By Kevin Jagernauth | The Playlist August 19, 2011 at 8:56AM
We'll say this about Hollywood. They like a good idea. No, really. If an idea is good enough they'll make sure they remake, reboot, sequel-ize, prequel-ize or spin it off into a million different variations. Original ideas aren't dead in Hollywood necessarily, they are just run into the ground (please see every fairy tale re-imagining in development). So no surprise that a day after it was announced that Robert Downey Jr. and his wife and producing partner, Susan Downey, were producing a movie based on the true tale of the U.S.S. Indianapolis, that another competing project is in the works.
Hannibal Pictures, the fine filmmakers behind such esteemed works as the 50 Cent movies "Gun" and "Things Fall Apart" as well as the atrociously terrible "Giallo" by Dario Argento, have their own script in place and are getting ready to shop it at TIFF. But to their credit the story is differently focused. Co-written by Cam Cannon and Hannibal honcho Richard Rionda Del Castro, the film will tell the tragic tale of the sinking of the U.S.S. Indianapolis, torpedoed by the Japanese in July 1945, leading to the greatest loss of life in the history of the U.S. Navy, mostly because the boat sank in shark-infested waters, with only 300 sailors surviving the ordeal. But unlike the Downeys' film, it will exclude the later exoneration of captain Charles McVay who was courtmartialed and convicted of negligence and later cleared thanks to the efforts of an 11-year-old who became interested in the subject (that will be the angle the Downeys' movie will take).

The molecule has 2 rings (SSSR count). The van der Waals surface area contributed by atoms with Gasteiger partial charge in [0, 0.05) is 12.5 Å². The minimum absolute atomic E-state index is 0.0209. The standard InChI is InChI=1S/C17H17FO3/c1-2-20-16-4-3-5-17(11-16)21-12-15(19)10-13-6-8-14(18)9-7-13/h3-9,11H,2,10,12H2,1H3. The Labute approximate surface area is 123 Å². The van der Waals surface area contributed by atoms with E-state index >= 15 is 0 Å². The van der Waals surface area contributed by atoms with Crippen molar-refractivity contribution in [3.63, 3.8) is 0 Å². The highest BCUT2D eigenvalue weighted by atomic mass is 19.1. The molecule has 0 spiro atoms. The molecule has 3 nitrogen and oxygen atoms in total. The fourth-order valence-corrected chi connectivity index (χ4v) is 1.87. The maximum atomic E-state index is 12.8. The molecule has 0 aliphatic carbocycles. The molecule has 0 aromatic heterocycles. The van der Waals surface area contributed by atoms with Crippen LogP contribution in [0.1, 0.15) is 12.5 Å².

So our guess is that this will probably just be a shark thriller with a historical backdrop to make it more respectable. "Our film is an action-oriented homage to the brave crew of the U.S.S. Indianapolis," Del Castro told Variety. "It is a testament to their will to survive in the face of certain death." So yeah, that pretty much says it all.
The budget on the Hannibal Pictures film is $30 million with directors and cast currently being looked at. But really, this shouldn't stop RDJ's film which smells more like Oscar, while this stinks of "rental."